Again, stop being such an obtuse azz and admit you have no idea what a true working command is and how the transfer of command to the next due rig's officer or senior firefighter occurs. Because everything you post makes me believe you think a working commander never relinquishes command and runs the entire incident from the interior. Frankly, you are making yourself look ignorant and foolish, yet again.
    I suggest you get out the texts from some of your massive list of ICS classes and reread the chapter on working command.
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    Quote Originally Posted by LaFireEducator View Post
    Sure it's possible. Departments do it every day, and most of the time it works.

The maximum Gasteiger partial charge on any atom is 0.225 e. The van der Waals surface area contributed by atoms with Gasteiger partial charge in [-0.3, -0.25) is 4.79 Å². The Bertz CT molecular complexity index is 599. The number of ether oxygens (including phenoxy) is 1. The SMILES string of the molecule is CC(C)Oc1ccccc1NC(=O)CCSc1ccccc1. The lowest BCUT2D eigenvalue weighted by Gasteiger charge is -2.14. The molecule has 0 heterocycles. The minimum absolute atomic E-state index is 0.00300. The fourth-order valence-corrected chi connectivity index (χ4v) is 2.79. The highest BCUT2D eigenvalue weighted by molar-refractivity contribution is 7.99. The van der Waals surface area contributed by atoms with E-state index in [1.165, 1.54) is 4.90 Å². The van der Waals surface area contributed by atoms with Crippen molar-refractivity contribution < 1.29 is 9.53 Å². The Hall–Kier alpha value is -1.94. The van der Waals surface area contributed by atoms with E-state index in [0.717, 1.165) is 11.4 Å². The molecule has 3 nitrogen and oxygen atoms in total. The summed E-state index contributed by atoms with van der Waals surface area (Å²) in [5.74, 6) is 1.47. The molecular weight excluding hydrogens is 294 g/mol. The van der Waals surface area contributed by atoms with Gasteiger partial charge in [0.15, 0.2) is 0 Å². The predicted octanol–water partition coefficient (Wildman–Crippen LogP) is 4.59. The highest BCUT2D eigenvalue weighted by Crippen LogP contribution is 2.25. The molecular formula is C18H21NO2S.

Name one incident, just one, in the history of the fire service where a working command resulted in an injury or an LODD. Otherwise once again all you are doing is making crap up.

    I can name dozens where it happened with an exterior command. So using your convoluted logic exterior command must be flawed and dangerous.

    But all it takes is that one time when the IC isn't outside to notice changes is smoke or fire behavior. Or misses a critical radio transmission because he's inside performing fire attack, which is very easy with us as we have different departments coming in often on different frequencies,especially if he is the most experienced and feels that he needs to be on the nozzle.

    We don't have different frequencies for the fireground in our county, in fact we can set up a multi-county, statewide incident and EVERYONE be on the same channel if we wanted to. Too bad once again your state is in the dark ages.

    Again, working command does not retain command from inside the structure for the entire incident.